Manipulate light, Manipulate reality.

Light Is a peculiar part of creating the right atmosphere. “It remains the ultimate ephemeral element that actively shapes and colors our experience of the world”(Gestalten, 2015)

The characteristic that makes light so important is that space can be luminous and bright one moment and dark and mysterious the second after. “Our time” by U.V.A. for example, creates a space for experience time with a choreography of lights into the complete darkness. The installation combines light, movement and sound the visitor can enter. “Pendulums swing – each to their own rhythm – as time flows through the grid. With light tracing the path and sound its echo, the passing of time becomes almost palpable.” (Filip Visnjic for Creative Application Network)

Another fit example is SKALAR by Light artist Christopher Bauder and musician Kangding Ray an art installation that I personally experienced in Kraftwerk Berlin last January.

“The full spectrum of emotional experiences is triggered by ever-changing tonalities in light, sound, and motion. Feelings of awe, surprise, exhilaration, anticipation, and of having one’s senses overwhelmed are created, explored, and repeated in cycles throughout the piece, providing a collective and yet highly individual emotional experience”

Both these projects shows the power of light waking emotional response by combining a vast array of perfectly synchronized moving lights and a complex multi-channel sound system. Two different atmospheres, two different concepts and technology, but both using light choreography as a tool to explore human perception of emotions related to light in the space.

“In recent years, it’s becoming more and more accessible and easy to manipulate light,” says Lemercier, adding that technologies like projection mapping, LEDs, high-resolution immersive displays have played a significant role in the field. But light it’s surely not a “new tool”

– For over half a century, the American artist James Turrell has worked directly with light and space to create artworks that engage viewers with the limits and wonder of human perception. Turrell, an avid pilot who has logged over twelve thousand hours flying, considers the sky as his studio, material and canvas. New Yorker critic Calvin Tompkins writes, “His work is not about light, or a record of light; it is light — the physical presence of light made manifest in sensory form.” –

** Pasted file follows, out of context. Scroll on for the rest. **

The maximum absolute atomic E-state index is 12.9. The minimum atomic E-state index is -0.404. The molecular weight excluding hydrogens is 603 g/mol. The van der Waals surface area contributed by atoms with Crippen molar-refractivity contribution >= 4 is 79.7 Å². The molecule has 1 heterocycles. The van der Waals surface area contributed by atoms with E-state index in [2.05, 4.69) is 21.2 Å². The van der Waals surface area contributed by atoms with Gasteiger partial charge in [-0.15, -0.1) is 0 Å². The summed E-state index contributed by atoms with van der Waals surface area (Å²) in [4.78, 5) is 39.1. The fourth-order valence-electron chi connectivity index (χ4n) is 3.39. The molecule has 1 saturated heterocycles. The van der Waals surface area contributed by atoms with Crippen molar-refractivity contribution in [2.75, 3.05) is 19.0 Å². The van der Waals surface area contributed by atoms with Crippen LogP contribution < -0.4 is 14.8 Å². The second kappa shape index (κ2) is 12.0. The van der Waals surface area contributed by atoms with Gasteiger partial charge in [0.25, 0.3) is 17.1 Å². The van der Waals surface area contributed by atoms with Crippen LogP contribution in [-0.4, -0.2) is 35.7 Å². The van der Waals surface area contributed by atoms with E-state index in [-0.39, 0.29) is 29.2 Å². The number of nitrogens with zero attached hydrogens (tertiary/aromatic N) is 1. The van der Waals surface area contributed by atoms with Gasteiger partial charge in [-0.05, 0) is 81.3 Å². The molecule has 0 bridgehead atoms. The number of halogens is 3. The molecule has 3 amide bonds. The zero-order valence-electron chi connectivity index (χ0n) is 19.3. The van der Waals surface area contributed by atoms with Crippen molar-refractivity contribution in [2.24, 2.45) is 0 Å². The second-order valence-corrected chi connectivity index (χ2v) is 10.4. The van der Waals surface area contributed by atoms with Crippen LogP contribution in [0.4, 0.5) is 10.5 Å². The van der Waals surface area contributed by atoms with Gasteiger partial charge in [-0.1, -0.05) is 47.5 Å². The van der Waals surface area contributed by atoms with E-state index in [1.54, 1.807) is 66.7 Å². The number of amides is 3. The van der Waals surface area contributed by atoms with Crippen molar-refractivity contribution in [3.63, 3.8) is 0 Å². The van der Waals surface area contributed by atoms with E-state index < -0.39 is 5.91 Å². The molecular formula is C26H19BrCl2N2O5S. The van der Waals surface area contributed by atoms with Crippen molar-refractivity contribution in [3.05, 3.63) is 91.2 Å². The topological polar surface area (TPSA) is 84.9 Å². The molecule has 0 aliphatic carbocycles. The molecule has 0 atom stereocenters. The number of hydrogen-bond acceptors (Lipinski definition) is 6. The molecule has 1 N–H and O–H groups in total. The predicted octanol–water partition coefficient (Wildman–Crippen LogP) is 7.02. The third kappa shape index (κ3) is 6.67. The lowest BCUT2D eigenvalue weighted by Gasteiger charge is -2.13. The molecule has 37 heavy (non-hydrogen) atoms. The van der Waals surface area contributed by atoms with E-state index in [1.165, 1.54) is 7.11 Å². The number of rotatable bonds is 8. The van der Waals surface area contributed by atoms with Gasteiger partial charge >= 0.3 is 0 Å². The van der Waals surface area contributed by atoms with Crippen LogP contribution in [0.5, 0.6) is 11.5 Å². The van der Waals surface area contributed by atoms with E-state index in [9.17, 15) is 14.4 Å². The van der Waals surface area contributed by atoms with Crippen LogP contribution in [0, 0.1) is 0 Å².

Turrell creates a similar experience of “Ganzfeld”: a German word to describe the phenomenon of the total loss of depth perception as in the experience of a white-out.

James Turrell, Ganzfeld Aural, 2018; © Jewish Museum Berlin, gift of Dieter and Si Rosenkranz, photo: Florian Holzherr. Exhibition dates: 12 April 2018 – 30 September 2019

You expect to lose spacial limits, but you lose time perception as well.

When entering the space you want as first thing to reach the wall of light, like a moth I felt curious about it and tried to reach it. When approaching it, I saw a gap between the room and the actual light wall at the end of it. Reason why there is a “Bipper” when you are too close to the end.

I looked back and on the other side “the reality” looked so yellow! The entrance from the museum was there, with the guy of the museum looking at me. I questioned myself of how long does he has to stay outside there watching that people don’t fall into the artwork and then just continued looking around. After some time inside you start to see people around you not on focus, blurred, as if fog was implied. I asked my self if there was actual smoke around us, or if it was just a hallucination of the eyes, and yes, were just my eyes.

“Suddenly, we perceive the slightest stimuli and changes. This leads to dreamlike experiences reminiscent of thick fog, expanses of snow, or the dark of night.”

The corners of the room were all rounded, to lose spacial limit i guessed, but I didn’t expect to lose time perception as well. Colours slightly change, I got in when the room was really bright and I went out when it was bright again, with no idea of how long I did stay inside. When seeing it changing slowly from dark to light, I had the visual recall to the switching between night and day. I thought just 40 minutes was passed from when I got into the room, maybe one hour, as I started to feel like I wanted to sit (was not allowed) but could never guess that I spent almost 2 hours inside.

Highly recommended. Lose perception is a great deal, mostly to take a break from the chaotic city and just get lost in a space where boundaries and time do not matter.

I loved the experience, it was minimalistic as expected it to be. Leave your reality to contemplate one of a great artist.

 

Jewish Museum Berlin

Museum Garden
Lindenstraße 9–14, 10969 Berlin

12 April 2018 to 30 September 2019

buy ticket online

Claudia Livia